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June 4, 2024

Hope at Esperanza Community | Guest Perspective

by Christopher Carr
photos by Michael Davis

Editor’s note: In May 2024, members of the Austin Homelessness Advisory Council (AHAC) and Austin Youth Collective (AYC) toured Esperanza Community, a non-congregate emergency shelter complex in East Austin. Both groups are made up of people with lived experience of homelessness who advise on policies and programs related to homelessness in Austin and Travis County. The author and photographer were among the group that toured the property to better inform their work in our Homelessness Response System.

I am reminded as we approach the entrance that “they” would like to marginalize us, even make us disappear. I am thinking this way because what I had heard this place, formerly known as Camp RATT, was not positive.

Colorful tiny homes painted blue, beige, green, and yellow with small wooden decks

Upon arriving at the facility, we can see the landscape through the gate. I had fully expected to see alleys of stalls but instead row upon row of what look like life size monopoly houses, clad in corrugated steel, and painted all manner of pastel colors. 

We are greeted by a resident and David Gomez, an employee of the Other Ones Foundation. They are explaining to us how the camp facility evolved from its beginning into the facility it is now under the auspices of the Other Ones Foundation

On the right side of Esperanza’s main thoroughfare, we can see the Other Ones trailers and facilities which form part of the Other Ones other services, namely hygiene facilities and low barrier community oriented employment. We all hop on the Esperanza golf cart and begin our tour of the facility.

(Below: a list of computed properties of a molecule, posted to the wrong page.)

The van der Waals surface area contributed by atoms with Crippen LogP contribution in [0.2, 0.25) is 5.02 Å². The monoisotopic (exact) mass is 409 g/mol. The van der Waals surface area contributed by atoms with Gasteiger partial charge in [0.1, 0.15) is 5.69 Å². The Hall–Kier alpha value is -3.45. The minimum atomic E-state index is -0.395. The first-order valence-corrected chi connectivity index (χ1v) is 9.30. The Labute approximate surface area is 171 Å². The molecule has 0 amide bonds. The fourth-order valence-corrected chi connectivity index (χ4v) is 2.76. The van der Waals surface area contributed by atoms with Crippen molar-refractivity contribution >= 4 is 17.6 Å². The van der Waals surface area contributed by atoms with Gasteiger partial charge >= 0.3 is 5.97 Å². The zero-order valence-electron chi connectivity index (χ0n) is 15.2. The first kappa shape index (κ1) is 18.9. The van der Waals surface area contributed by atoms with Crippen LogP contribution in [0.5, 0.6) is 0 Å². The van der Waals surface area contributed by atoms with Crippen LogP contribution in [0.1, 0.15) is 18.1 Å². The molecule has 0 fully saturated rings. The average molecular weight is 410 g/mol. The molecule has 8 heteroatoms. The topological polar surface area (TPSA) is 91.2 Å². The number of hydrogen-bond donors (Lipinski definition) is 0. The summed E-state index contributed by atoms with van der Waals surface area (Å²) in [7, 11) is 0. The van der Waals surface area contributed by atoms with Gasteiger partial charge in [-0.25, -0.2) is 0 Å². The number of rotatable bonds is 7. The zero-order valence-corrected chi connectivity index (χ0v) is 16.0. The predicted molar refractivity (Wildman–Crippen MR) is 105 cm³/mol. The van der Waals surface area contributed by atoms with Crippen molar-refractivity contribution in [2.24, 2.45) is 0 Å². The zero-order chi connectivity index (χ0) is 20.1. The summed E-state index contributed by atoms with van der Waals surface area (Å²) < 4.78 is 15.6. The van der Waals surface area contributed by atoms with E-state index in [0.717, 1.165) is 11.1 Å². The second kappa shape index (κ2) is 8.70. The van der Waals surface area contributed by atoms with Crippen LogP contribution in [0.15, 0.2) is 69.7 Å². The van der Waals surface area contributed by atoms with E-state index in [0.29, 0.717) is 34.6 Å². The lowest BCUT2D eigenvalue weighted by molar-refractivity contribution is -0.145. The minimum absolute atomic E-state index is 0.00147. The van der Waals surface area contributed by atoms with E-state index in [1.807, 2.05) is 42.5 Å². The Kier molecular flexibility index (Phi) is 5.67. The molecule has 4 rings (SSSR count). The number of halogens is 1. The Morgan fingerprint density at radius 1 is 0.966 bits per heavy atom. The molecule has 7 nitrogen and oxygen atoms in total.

As we move along the thoroughfare, our guides tell us the footpaths are named for Grateful Dead songs. We stop at one row of houses where a unit is being prepared for a resident. We get a chance to step inside to look at the tiny home amenities at Esperanza. I remember my time on the street and briefly marvel at the basic outfit of a single unit. The Other Ones provide basic furniture, domestic supplies, and basic snacks. There is a stack of books on the table. I note one of the books is the “Four Agreements.”

“Do all residents get the same four books,” I asked Mr. Gomez. He said no and that the Other Ones wished to provide basic elements of a home. As well, the improved landscape and mutual support in this very neighborly community helps people to transition from their former condition to being a member of the American society at large. Mr. Gomez goes on to explain the low barrier of Esperanza and its unique service motive of no rent and a resident’s full knowledge that Esperanza is not permanent. Rather, residents are expected to “goal” their way out by having stable housing, neighbors, and a supportive infrastructure.

  • Large rounded metal frame with colorful tiny homes in front and "" in big letters on top
  • Mural showing longhorn on green lawn with Austin skyline painted like Texas flag
  • Street sign that says "Dancing in the St" with a tiny home in the background and peace, love, and happiness symbols
  • Mural of heart with wings and text that says "love lives here"
  • Hygiene facility with a mural on one wall that says "kinship" with painted houses

We’re in luck at Esperanza today because they are having a hamburger/ hot dog social in their commons area. It is expressly for residents so I ask how we might get a burger. They put us on a list, but had run out of supplies. They then assured that the facilitators were at HEB getting more beef and dogs.

While we are waiting, Mr. Gomez shows us the pods which are going to help elaborate various service infrastructures at the facility.

Toward the end of the tour Mr. Gomez shows us the day room with its attendants, access to necessaries, television, and computers. 

Strangely, I note that ordinary boring ceiling tiles have been replaced with charming translucent photographs of a cloudy blue sky. 

I remember looking the name of the facility up in my Spanish dictionary.

Esperanza means Hope in Spanish.

Exactly. Way to go Other Ones Foundation.

ECHO & AHAC Thank All of You

Group that toured Esperanza, including the authors, sitting at a picnic table smiling at the camera
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